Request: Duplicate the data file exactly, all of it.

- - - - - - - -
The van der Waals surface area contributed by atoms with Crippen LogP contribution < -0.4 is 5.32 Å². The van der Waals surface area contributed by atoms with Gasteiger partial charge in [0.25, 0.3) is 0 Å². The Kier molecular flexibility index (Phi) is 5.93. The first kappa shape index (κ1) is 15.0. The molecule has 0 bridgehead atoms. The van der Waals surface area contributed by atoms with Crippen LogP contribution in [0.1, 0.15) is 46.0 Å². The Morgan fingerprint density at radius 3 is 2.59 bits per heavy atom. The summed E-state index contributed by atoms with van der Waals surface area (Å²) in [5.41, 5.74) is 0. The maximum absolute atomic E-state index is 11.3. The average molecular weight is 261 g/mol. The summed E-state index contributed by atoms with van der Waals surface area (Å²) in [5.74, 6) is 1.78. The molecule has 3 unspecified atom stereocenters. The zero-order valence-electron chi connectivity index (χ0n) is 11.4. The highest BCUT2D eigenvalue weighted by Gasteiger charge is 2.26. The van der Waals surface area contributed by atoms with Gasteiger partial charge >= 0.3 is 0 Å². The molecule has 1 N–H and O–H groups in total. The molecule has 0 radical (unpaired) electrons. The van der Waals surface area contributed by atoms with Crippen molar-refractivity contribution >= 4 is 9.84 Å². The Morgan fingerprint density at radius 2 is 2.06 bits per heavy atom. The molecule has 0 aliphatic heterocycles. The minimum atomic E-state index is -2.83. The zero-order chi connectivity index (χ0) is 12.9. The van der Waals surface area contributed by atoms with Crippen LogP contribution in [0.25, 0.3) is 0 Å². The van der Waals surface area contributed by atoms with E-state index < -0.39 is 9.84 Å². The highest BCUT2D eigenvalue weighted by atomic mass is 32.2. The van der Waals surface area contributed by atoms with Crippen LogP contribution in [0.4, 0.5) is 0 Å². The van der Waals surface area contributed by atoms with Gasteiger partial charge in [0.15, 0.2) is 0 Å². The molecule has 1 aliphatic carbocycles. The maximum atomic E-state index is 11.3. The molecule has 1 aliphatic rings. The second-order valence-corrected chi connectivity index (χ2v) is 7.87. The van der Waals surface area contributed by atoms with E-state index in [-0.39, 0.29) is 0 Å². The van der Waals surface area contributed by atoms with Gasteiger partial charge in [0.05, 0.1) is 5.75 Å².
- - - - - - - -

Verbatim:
The van der Waals surface area contributed by atoms with Crippen LogP contribution < -0.4 is 5.32 Å². The van der Waals surface area contributed by atoms with Gasteiger partial charge in [0.25, 0.3) is 0 Å². The Kier molecular flexibility index (Phi) is 5.93. The first kappa shape index (κ1) is 15.0. The molecule has 0 bridgehead atoms. The van der Waals surface area contributed by atoms with Crippen LogP contribution in [0.1, 0.15) is 46.0 Å². The Morgan fingerprint density at radius 3 is 2.59 bits per heavy atom. The summed E-state index contributed by atoms with van der Waals surface area (Å²) in [5.41, 5.74) is 0. The maximum absolute atomic E-state index is 11.3. The average molecular weight is 261 g/mol. The summed E-state index contributed by atoms with van der Waals surface area (Å²) in [5.74, 6) is 1.78. The molecule has 3 unspecified atom stereocenters. The zero-order valence-electron chi connectivity index (χ0n) is 11.4. The highest BCUT2D eigenvalue weighted by Gasteiger charge is 2.26. The van der Waals surface area contributed by atoms with Gasteiger partial charge >= 0.3 is 0 Å². The molecule has 1 N–H and O–H groups in total. The molecule has 0 radical (unpaired) electrons. The van der Waals surface area contributed by atoms with Crippen molar-refractivity contribution >= 4 is 9.84 Å². The Morgan fingerprint density at radius 2 is 2.06 bits per heavy atom. The molecule has 0 aliphatic heterocycles. The minimum atomic E-state index is -2.83. The zero-order chi connectivity index (χ0) is 12.9. The van der Waals surface area contributed by atoms with Crippen LogP contribution in [0.25, 0.3) is 0 Å². The van der Waals surface area contributed by atoms with E-state index < -0.39 is 9.84 Å². The highest BCUT2D eigenvalue weighted by atomic mass is 32.2. The van der Waals surface area contributed by atoms with Crippen LogP contribution in [0.4, 0.5) is 0 Å². The van der Waals surface area contributed by atoms with Gasteiger partial charge in [0.15, 0.2) is 0 Å². The molecule has 1 aliphatic carbocycles. The maximum atomic E-state index is 11.3. The molecule has 1 aliphatic rings. The second-order valence-corrected chi connectivity index (χ2v) is 7.87. The van der Waals surface area contributed by atoms with E-state index in [-0.39, 0.29) is 0 Å². The van der Waals surface area contributed by atoms with Gasteiger partial charge in [0.05, 0.1) is 5.75 Å².